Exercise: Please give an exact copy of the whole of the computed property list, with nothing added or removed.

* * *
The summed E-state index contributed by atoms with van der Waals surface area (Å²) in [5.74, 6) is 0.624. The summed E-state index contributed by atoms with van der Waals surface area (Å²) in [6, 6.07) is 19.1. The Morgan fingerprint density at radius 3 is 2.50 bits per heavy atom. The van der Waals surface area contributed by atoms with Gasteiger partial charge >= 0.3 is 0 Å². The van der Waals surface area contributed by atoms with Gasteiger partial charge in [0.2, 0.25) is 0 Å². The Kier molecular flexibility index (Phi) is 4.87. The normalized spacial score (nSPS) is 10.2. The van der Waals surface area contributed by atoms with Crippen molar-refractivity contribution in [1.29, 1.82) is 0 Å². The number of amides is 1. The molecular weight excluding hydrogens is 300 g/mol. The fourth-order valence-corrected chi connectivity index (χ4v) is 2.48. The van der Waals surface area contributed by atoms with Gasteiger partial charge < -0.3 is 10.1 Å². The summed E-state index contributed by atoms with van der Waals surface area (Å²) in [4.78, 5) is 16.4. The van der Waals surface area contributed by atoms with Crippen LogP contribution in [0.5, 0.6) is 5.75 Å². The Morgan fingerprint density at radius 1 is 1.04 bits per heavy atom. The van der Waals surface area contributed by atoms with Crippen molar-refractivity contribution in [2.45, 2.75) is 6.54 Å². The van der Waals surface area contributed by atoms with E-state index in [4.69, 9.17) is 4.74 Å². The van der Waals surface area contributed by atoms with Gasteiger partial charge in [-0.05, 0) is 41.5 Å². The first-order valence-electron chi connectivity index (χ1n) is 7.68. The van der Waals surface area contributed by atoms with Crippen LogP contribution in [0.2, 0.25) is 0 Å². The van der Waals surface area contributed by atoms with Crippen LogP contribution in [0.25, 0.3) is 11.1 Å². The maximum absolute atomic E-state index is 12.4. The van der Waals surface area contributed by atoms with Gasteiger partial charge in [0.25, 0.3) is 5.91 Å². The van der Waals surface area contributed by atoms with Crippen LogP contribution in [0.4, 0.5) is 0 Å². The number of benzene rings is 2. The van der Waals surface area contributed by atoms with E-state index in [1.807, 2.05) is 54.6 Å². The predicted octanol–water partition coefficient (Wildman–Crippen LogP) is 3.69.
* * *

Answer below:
The summed E-state index contributed by atoms with van der Waals surface area (Å²) in [5.74, 6) is 0.624. The summed E-state index contributed by atoms with van der Waals surface area (Å²) in [6, 6.07) is 19.1. The Morgan fingerprint density at radius 3 is 2.50 bits per heavy atom. The van der Waals surface area contributed by atoms with Gasteiger partial charge >= 0.3 is 0 Å². The van der Waals surface area contributed by atoms with Gasteiger partial charge in [0.2, 0.25) is 0 Å². The Kier molecular flexibility index (Phi) is 4.87. The normalized spacial score (nSPS) is 10.2. The van der Waals surface area contributed by atoms with Crippen molar-refractivity contribution in [1.29, 1.82) is 0 Å². The number of amides is 1. The molecular weight excluding hydrogens is 300 g/mol. The fourth-order valence-corrected chi connectivity index (χ4v) is 2.48. The van der Waals surface area contributed by atoms with Gasteiger partial charge < -0.3 is 10.1 Å². The summed E-state index contributed by atoms with van der Waals surface area (Å²) in [4.78, 5) is 16.4. The van der Waals surface area contributed by atoms with Crippen LogP contribution in [0.5, 0.6) is 5.75 Å². The Morgan fingerprint density at radius 1 is 1.04 bits per heavy atom. The van der Waals surface area contributed by atoms with Crippen molar-refractivity contribution in [2.45, 2.75) is 6.54 Å². The van der Waals surface area contributed by atoms with E-state index in [4.69, 9.17) is 4.74 Å². The van der Waals surface area contributed by atoms with Gasteiger partial charge in [-0.05, 0) is 41.5 Å². The first-order valence-electron chi connectivity index (χ1n) is 7.68. The van der Waals surface area contributed by atoms with Crippen LogP contribution in [0.2, 0.25) is 0 Å². The van der Waals surface area contributed by atoms with Crippen LogP contribution in [0.25, 0.3) is 11.1 Å². The maximum absolute atomic E-state index is 12.4. The van der Waals surface area contributed by atoms with Gasteiger partial charge in [0.25, 0.3) is 5.91 Å². The van der Waals surface area contributed by atoms with Crippen LogP contribution in [0.4, 0.5) is 0 Å². The number of benzene rings is 2. The van der Waals surface area contributed by atoms with E-state index in [1.807, 2.05) is 54.6 Å². The predicted octanol–water partition coefficient (Wildman–Crippen LogP) is 3.69.